Real People, Real God—Good News and Bad…

Mesu Andrews Audio Bible Stories, Featured Articles 7 Comments

rprg Mesu and Lyndsey 8-12-15

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Today, we’ll highlight the rest of the OT story by discussing the highs and lows of various characters and periods in Israel’s history. Follow along with the notes:

Oh, That King Saul

Saul, if you remember from our last episode, was handsome and a head taller than any man in Israel.

High point: 

  • Saul showed admirable humility when Samuel first met Saul to anoint him as king.

“Saul answered, ‘But am I not a Benjamite, from the smallest tribe of Israel, and is not my clan the least of all the clans of the tribe of Benjamin? Why do you say such a thing to me?’” 1 Samuel 9:21

Low points: 

  • Inauguration day, Saul hid among the baggage. 1 Sam. 10:22
  • Saul begins a pattern of disobedience until God calls him out for his lost humility in 1 Sam. 15 and vows to strip away the kingdom from him and his household.
  • In the next chapter Samuel anoints David as king, and though David is a young boy and won’t sit on Israel’s throne for nearly fifteen years, Saul’s jealousy of David begins.
  • David becomes one of Saul’s soldiers, his harp player, his son-in-law, and his son’s best friend. Still, Saul pursues David to kill him through the rest of 1 Samuel–now a pompous, maniacal king who at his worst consults a witch that predicts his inglorious death that occurs during a Philistine battle.

Enter, King David!

David and Solomon are the highest peaks in Israel’s high points, but they, too, have some lows.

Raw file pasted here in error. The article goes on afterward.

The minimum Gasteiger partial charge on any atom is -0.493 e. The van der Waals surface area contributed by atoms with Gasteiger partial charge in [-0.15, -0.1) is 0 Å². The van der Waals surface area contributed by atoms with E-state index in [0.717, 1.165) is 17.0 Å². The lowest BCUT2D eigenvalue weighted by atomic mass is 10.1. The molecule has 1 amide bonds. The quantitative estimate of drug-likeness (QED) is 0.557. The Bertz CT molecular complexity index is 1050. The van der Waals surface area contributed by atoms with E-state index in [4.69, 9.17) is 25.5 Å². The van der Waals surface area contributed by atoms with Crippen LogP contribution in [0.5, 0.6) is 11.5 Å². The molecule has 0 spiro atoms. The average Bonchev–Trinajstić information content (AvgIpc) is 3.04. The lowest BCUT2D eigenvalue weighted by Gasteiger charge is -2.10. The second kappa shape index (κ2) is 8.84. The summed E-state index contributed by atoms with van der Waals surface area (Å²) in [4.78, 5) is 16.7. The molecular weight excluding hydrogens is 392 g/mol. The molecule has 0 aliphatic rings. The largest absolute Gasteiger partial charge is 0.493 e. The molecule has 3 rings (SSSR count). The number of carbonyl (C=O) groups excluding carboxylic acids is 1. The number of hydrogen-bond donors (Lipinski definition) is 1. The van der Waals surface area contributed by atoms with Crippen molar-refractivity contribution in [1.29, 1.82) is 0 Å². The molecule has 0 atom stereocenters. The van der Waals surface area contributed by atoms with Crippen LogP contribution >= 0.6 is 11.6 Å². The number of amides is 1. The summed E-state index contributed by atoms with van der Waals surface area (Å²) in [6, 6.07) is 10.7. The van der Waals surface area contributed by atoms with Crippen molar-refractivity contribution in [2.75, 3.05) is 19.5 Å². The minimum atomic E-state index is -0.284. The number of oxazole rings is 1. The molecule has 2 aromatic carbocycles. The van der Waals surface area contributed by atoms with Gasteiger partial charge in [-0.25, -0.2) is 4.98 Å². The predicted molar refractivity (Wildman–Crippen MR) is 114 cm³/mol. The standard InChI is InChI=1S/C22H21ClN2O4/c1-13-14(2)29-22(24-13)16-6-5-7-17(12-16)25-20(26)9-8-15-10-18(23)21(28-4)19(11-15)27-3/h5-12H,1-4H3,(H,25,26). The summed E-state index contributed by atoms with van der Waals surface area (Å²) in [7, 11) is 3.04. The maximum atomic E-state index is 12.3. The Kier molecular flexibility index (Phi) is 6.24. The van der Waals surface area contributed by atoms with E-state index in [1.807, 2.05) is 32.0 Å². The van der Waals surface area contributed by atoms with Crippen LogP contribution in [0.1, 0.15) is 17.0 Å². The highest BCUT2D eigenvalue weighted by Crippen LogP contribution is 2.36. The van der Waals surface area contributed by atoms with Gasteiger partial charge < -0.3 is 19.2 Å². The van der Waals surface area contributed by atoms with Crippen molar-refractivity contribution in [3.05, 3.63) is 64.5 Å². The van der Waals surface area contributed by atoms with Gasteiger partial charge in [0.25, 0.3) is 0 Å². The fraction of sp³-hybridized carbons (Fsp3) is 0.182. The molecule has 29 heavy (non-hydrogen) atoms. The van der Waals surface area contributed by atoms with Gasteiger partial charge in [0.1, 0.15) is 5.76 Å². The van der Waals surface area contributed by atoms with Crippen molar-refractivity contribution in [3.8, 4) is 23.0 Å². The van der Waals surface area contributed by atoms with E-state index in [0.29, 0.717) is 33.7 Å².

High points: 

  • David defeats Goliath with a single stone and begins Israel’s defeat of the Philistines (while Saul is still king).
  • After Saul dies, David becomes king, and his military conquests increase Israel’s territory to the borders of the Promised Land that Joshua could never quite conquer.
  • He captures Jerusalem from the Jebusites and makes it Israel’s capital–which still stands today.
  • But it’s not just David’s military exploits that make him the high point of the era of the kings–it’s David’s spiritual being. He was described BY GOD as “a man after God’s heart.” A.W.E.S.O.M.E! What do you think that really means? That he recognized God had emotion? Finally recognized love for the people He had called to be His very own.
  • Because of David’s intimate relationship with Yahweh, he authored some of the most beautiful, most raw and penetrating psalms in Scripture.

Low points:

  • A temper. David nearly murdered a man for refusing to offer hospitality, but the man’s wife—Abigail—stepped in to save her whole household. The man later died, and David married Abigail, making her wife #3—directly disobeying God’s command in Deuteronomy 17 (“A king must not take many wives or his heart will be led astray.”)
  • David’s heart was definitely led astray into adultery with Bathsheba. Then into murder when he killed her husband to marry her.
  • He was a lousy father. One son raped his sister. Another son tried to steal the throne. Most of David’s children were a mess, and why wouldn’t they be? The Bible names 19 sons and 1 daughter from eight different wives. Talk about a blended family! Yikes!

Wise King Solomon

One of David’s sons, Solomon, gains the throne through an odd set of circumstances. He’s not David’s eldest son, but he’s the eldest of David’s favorite wife, Bathsheba…

High points:

  • God appears to Solomon at night and offers to give anything Solomon asks for. Incredibly, Solomon asks for only one thing: wisdom to rule God’s people well. God is impressed!

“God said to Solomon, ‘Since this is your heart’s desire and you have not asked for wealth, possessions or honor, nor for the death of your enemies, and since you have not asked for a long life but for wisdom and knowledge to govern my people…therefore wisdom and knowledge will be given you. And I will also give you wealth, possessions and honor, such as no king who was before you ever had and none after you will have.” 2 Chronicles 1:11-12

  • Understandably, Solomon wrote the Wisdom Books of Scripture: Proverbs, Song of Solomon, Ecclesiastes
  • Solomon also used his wisdom and wealth to build the magnificent Temple in which Yahweh dwelt among His people, Israel, for centuries.